|Anders, M - UNIVERSITY OF ARKANSAS|
|Schmid, B - UNIVERSITY OF ARKANSAS|
Submitted to: Southern Conservation Tillage Systems Conference
Publication Type: Proceedings
Publication Acceptance Date: June 29, 2005
Publication Date: June 29, 2005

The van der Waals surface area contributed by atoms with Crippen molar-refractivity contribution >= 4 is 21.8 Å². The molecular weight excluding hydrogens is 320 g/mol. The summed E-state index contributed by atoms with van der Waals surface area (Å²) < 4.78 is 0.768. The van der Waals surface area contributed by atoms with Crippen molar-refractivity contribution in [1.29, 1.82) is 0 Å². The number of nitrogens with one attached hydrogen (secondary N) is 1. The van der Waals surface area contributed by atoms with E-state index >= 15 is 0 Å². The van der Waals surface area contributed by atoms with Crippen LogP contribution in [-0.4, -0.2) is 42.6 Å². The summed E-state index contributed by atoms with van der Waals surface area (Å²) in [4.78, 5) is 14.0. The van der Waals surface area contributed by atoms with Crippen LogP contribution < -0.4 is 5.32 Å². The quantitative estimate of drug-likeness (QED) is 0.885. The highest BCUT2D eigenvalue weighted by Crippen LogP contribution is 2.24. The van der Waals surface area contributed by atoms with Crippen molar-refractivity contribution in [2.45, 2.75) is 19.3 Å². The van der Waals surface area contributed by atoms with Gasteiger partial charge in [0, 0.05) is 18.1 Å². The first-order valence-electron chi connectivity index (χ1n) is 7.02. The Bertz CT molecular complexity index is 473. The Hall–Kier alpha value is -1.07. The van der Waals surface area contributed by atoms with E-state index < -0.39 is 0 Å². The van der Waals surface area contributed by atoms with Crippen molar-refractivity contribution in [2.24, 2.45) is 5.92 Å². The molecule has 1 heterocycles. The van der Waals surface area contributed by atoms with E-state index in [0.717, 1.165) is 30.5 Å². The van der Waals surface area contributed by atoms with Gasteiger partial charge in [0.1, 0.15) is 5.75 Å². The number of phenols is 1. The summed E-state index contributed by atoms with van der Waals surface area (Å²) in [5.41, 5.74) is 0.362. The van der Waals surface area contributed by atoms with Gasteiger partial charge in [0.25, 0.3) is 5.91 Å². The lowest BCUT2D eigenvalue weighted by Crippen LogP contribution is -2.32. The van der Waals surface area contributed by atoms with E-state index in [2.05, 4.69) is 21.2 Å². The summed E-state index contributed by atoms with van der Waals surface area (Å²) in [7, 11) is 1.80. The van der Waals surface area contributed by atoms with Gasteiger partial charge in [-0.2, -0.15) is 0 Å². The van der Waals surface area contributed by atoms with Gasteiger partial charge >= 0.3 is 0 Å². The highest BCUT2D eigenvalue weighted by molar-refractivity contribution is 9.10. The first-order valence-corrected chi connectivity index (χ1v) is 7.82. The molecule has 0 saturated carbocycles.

Citation: Anders, M.M., Schmid, B., Olk, D.C. 2005. Short and long term effects of conservation tillage on soil resistance and aggregate stability in rice production systems. Proceedings of the 27th Annual Southern Conservation Tillage Systems Conference. p. 102-110. Technical Abstract: Rice production is traditionally tillage-intensive and has seen little adoption of conservation tillage practices. This situation has occurred during a time when soil organic matter and structure have been declining in quantity and quality in rice production areas. Water management, tradition, land tenure, crop subsidies, and soils that are unresponsive to conservation tillage are some of the reasons given for low adoption of conservation tillage. In order to determine whether soil aggregate stability and resistance were improved by conservation tillage in rice-based rotations, a series of measurements were taken from on-station tillage studies and an on-farm site where conservation tillage had been practiced on specific fields from 2 to 41 years. Results indicated that the percentage of water-stable aggregates increased with the adoption of conservation tillage through 41 years. Changes in soil resistance were dependent on soil type, type of rotated crop, and duration (in years) of conservation tillage. Rotated soybeans were effective in reducing soil resistance in no-till plots, while rotated corn increased soil resistance. Continuous rice cropping reduced soil resistance in fields no-tilled up to 41 years, when measurements were stopped. Aggregate stability and soil resistance were sensitive to tillage and were found to be good indicators of soil health.